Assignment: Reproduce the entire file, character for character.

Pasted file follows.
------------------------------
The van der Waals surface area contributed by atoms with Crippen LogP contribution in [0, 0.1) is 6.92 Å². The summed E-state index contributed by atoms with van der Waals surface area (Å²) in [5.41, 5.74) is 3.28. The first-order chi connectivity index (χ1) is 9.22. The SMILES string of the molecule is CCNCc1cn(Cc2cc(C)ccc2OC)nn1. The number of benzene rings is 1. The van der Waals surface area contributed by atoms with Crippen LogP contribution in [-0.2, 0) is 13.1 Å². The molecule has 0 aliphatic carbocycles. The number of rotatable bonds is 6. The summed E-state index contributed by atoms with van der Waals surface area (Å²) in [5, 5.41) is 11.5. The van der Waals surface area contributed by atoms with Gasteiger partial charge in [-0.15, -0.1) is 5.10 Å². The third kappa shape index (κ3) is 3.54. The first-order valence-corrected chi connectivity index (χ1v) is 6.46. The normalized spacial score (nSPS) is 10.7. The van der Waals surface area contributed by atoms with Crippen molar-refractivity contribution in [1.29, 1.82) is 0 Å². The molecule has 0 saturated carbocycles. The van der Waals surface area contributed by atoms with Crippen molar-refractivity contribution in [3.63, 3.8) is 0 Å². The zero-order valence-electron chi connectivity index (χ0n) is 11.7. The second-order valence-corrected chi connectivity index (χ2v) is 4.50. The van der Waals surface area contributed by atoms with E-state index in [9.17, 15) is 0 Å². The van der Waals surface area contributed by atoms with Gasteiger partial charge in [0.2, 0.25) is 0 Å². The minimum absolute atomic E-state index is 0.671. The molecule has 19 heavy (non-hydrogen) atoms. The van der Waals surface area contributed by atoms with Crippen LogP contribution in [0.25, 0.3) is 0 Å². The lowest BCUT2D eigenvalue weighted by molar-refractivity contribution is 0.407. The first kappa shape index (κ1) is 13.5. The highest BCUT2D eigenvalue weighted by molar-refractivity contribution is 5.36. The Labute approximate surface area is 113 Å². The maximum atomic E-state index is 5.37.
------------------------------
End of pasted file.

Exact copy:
The van der Waals surface area contributed by atoms with Crippen LogP contribution in [0, 0.1) is 6.92 Å². The summed E-state index contributed by atoms with van der Waals surface area (Å²) in [5.41, 5.74) is 3.28. The first-order chi connectivity index (χ1) is 9.22. The SMILES string of the molecule is CCNCc1cn(Cc2cc(C)ccc2OC)nn1. The number of benzene rings is 1. The van der Waals surface area contributed by atoms with Crippen LogP contribution in [-0.2, 0) is 13.1 Å². The molecule has 0 aliphatic carbocycles. The number of rotatable bonds is 6. The summed E-state index contributed by atoms with van der Waals surface area (Å²) in [5, 5.41) is 11.5. The van der Waals surface area contributed by atoms with Gasteiger partial charge in [-0.15, -0.1) is 5.10 Å². The third kappa shape index (κ3) is 3.54. The first-order valence-corrected chi connectivity index (χ1v) is 6.46. The normalized spacial score (nSPS) is 10.7. The van der Waals surface area contributed by atoms with Crippen molar-refractivity contribution in [1.29, 1.82) is 0 Å². The molecule has 0 saturated carbocycles. The van der Waals surface area contributed by atoms with Crippen molar-refractivity contribution in [3.63, 3.8) is 0 Å². The zero-order valence-electron chi connectivity index (χ0n) is 11.7. The second-order valence-corrected chi connectivity index (χ2v) is 4.50. The van der Waals surface area contributed by atoms with E-state index in [9.17, 15) is 0 Å². The van der Waals surface area contributed by atoms with Gasteiger partial charge in [0.2, 0.25) is 0 Å². The minimum absolute atomic E-state index is 0.671. The molecule has 19 heavy (non-hydrogen) atoms. The van der Waals surface area contributed by atoms with Crippen LogP contribution in [0.25, 0.3) is 0 Å². The lowest BCUT2D eigenvalue weighted by molar-refractivity contribution is 0.407. The first kappa shape index (κ1) is 13.5. The highest BCUT2D eigenvalue weighted by molar-refractivity contribution is 5.36. The Labute approximate surface area is 113 Å². The maximum atomic E-state index is 5.37.